By City News Service
A large-diameter regional pipeline serving Orange County communities from Yorba Linda to San Clemente will be taken out of service for 11 days, beginning Monday, for routine maintenance, but no water service interruptions are forecast for retail customers, officials said last week.
The planned shutdown of a portion of the Metropolitan Water District of Southern California's 26-mile Allen-McColloch Pipeline is part of regional and local water providers' ongoing investments in Southern California's water transmission and delivery systems, according to the MWD and the Municipal Water District of Orange County.
Consumers and businesses can check with their retail water provider for potential impacts. A map of Orange County's retail water providers, with links to each water utility's website, is available here.
Debra C. Man, Metropolitan's chief operating officer and assistant general manager, said the district routinely schedules shutdowns of its facilities in the winter and early spring, when temperatures usually are cooler and water demands are lower, to conduct inspections and perform maintenance and upgrades with the least impact on consumers.
"One of the biggest challenges to ensuring reliable deliveries is the need to repair and upgrade aging facilities," Man said, noting that more than 40 percent of the district's water system is more than 60 years old.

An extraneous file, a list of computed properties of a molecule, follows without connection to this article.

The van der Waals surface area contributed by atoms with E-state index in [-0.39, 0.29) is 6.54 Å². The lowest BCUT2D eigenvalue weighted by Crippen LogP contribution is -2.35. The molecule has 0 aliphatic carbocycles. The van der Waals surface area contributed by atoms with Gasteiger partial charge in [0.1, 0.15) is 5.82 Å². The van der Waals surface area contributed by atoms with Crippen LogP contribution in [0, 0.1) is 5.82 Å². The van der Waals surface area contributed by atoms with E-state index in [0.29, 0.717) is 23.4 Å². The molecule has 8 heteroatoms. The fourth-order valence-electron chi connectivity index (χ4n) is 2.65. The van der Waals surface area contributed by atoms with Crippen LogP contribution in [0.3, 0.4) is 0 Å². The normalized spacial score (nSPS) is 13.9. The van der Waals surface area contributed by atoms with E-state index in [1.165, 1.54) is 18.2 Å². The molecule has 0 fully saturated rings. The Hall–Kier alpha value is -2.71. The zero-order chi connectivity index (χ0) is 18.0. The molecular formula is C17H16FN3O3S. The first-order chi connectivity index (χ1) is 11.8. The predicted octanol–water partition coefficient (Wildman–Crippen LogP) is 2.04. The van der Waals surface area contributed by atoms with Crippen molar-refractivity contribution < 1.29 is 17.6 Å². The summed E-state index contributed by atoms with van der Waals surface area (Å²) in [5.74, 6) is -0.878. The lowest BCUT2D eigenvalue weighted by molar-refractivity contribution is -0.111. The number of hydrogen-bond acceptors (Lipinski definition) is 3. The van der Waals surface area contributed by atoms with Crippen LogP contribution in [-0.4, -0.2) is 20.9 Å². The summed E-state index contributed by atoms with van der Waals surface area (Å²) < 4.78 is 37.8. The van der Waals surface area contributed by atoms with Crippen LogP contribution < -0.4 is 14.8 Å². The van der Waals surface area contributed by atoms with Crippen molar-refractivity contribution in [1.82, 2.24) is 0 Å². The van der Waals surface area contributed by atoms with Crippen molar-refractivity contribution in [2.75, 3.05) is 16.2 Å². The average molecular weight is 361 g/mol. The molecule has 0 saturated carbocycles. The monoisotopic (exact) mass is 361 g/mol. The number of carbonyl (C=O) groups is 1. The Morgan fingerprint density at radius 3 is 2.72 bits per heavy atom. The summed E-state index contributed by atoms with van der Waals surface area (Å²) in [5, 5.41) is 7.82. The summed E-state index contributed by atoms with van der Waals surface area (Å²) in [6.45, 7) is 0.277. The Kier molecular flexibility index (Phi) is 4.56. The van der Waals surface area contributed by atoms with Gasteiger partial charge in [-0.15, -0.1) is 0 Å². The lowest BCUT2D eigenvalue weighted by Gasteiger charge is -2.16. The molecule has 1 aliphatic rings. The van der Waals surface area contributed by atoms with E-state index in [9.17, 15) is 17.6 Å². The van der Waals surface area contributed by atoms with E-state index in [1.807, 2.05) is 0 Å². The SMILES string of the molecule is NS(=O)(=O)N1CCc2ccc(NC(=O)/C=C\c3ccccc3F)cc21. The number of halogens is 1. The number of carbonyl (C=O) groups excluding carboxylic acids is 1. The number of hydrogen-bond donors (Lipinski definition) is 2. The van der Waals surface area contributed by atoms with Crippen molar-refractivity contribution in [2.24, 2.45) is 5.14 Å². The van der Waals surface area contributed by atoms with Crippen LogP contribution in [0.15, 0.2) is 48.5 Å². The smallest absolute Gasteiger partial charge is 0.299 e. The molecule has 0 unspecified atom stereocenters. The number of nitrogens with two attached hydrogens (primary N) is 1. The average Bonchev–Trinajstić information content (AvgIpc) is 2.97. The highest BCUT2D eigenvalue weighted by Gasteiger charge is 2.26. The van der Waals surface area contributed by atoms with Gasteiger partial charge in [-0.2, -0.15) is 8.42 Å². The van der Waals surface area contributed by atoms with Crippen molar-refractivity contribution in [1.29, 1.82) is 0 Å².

MWDOC Board President Joan C. Finnegan agreed.
"Our water supply system is aging, and it will require increased investments in repair and replacement in order to keep the system operating reliably," she said.
Metropolitan's Allen-McColloch Pipeline extends from the district's Robert B. Diemer Water Treatment Plant in Yorba Linda to El Toro Reservoir in Lake Forest, typically delivering about 100 million gallons of water a day for Orange County residents.
The line is the primary source of supplemental, imported water to south county communities served by MWDOC, which relies on Metropolitan supplies for about 50 percent of its water supplies.
During the outage, Metropolitan will shut down the pipeline early Jan. 13 and drain an 11-mile portion of the high-pressure line for inspection. The shutdown is scheduled until Jan. 23.
"Throughout the shutdown, residents and businesses are asked to use water as efficiently as possible," Finnegan said.
Metropolitan is a cooperative of 26 cities and water agencies serving nearly 19 million people in six counties.
TELL US IN THE COMMENTS: How will you be more efficient with water use?